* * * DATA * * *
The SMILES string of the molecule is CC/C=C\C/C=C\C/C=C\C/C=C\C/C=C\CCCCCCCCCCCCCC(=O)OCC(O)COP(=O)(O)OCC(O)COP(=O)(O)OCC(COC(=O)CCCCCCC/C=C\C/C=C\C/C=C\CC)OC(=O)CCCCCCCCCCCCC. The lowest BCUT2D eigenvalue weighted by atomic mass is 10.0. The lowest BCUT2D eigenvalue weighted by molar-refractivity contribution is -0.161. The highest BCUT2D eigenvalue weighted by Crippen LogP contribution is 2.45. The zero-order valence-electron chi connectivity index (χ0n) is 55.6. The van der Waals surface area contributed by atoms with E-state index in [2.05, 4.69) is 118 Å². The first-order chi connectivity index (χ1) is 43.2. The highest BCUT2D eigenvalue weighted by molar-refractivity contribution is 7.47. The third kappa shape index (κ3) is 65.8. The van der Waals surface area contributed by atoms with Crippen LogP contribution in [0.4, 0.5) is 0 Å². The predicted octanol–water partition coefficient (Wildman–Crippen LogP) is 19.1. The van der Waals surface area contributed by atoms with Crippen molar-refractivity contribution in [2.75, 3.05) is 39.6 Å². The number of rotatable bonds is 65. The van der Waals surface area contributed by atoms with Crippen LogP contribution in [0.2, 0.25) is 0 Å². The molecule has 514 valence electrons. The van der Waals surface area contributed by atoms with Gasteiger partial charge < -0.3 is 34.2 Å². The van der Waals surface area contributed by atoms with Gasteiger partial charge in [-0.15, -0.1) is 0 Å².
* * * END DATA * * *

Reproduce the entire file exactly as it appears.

The SMILES string of the molecule is CC/C=C\C/C=C\C/C=C\C/C=C\C/C=C\CCCCCCCCCCCCCC(=O)OCC(O)COP(=O)(O)OCC(O)COP(=O)(O)OCC(COC(=O)CCCCCCC/C=C\C/C=C\C/C=C\CC)OC(=O)CCCCCCCCCCCCC. The lowest BCUT2D eigenvalue weighted by atomic mass is 10.0. The lowest BCUT2D eigenvalue weighted by molar-refractivity contribution is -0.161. The highest BCUT2D eigenvalue weighted by Crippen LogP contribution is 2.45. The zero-order valence-electron chi connectivity index (χ0n) is 55.6. The van der Waals surface area contributed by atoms with E-state index in [2.05, 4.69) is 118 Å². The first-order chi connectivity index (χ1) is 43.2. The highest BCUT2D eigenvalue weighted by molar-refractivity contribution is 7.47. The third kappa shape index (κ3) is 65.8. The van der Waals surface area contributed by atoms with Crippen LogP contribution in [0.4, 0.5) is 0 Å². The predicted octanol–water partition coefficient (Wildman–Crippen LogP) is 19.1. The van der Waals surface area contributed by atoms with Crippen molar-refractivity contribution in [2.75, 3.05) is 39.6 Å². The number of rotatable bonds is 65. The van der Waals surface area contributed by atoms with Crippen LogP contribution in [0.2, 0.25) is 0 Å². The molecule has 514 valence electrons. The van der Waals surface area contributed by atoms with Gasteiger partial charge < -0.3 is 34.2 Å². The van der Waals surface area contributed by atoms with Gasteiger partial charge in [-0.15, -0.1) is 0 Å².